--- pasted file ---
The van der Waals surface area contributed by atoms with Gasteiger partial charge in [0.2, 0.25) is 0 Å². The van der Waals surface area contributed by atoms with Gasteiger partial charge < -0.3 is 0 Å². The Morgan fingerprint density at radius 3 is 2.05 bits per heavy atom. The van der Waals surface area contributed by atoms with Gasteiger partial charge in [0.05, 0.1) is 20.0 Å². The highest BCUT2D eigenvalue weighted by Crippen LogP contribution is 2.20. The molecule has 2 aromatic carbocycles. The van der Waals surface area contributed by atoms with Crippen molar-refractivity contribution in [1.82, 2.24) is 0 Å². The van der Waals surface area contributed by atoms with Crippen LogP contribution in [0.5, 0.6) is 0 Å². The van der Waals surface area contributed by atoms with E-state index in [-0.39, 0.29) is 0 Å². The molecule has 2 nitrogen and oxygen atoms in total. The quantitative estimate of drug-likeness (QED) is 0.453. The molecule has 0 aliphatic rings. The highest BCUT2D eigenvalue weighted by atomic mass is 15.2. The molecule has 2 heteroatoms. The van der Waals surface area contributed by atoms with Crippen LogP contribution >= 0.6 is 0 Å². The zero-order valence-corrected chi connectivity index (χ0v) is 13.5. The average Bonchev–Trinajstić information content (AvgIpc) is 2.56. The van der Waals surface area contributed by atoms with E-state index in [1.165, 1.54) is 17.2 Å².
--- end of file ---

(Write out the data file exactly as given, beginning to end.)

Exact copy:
The van der Waals surface area contributed by atoms with Gasteiger partial charge in [0.2, 0.25) is 0 Å². The van der Waals surface area contributed by atoms with Gasteiger partial charge < -0.3 is 0 Å². The Morgan fingerprint density at radius 3 is 2.05 bits per heavy atom. The van der Waals surface area contributed by atoms with Gasteiger partial charge in [0.05, 0.1) is 20.0 Å². The highest BCUT2D eigenvalue weighted by Crippen LogP contribution is 2.20. The molecule has 2 aromatic carbocycles. The van der Waals surface area contributed by atoms with Crippen molar-refractivity contribution in [1.82, 2.24) is 0 Å². The van der Waals surface area contributed by atoms with Crippen LogP contribution in [0.5, 0.6) is 0 Å². The van der Waals surface area contributed by atoms with E-state index in [-0.39, 0.29) is 0 Å². The molecule has 2 nitrogen and oxygen atoms in total. The quantitative estimate of drug-likeness (QED) is 0.453. The molecule has 0 aliphatic rings. The highest BCUT2D eigenvalue weighted by atomic mass is 15.2. The molecule has 2 heteroatoms. The van der Waals surface area contributed by atoms with Crippen LogP contribution >= 0.6 is 0 Å². The zero-order valence-corrected chi connectivity index (χ0v) is 13.5. The average Bonchev–Trinajstić information content (AvgIpc) is 2.56. The van der Waals surface area contributed by atoms with E-state index in [1.165, 1.54) is 17.2 Å².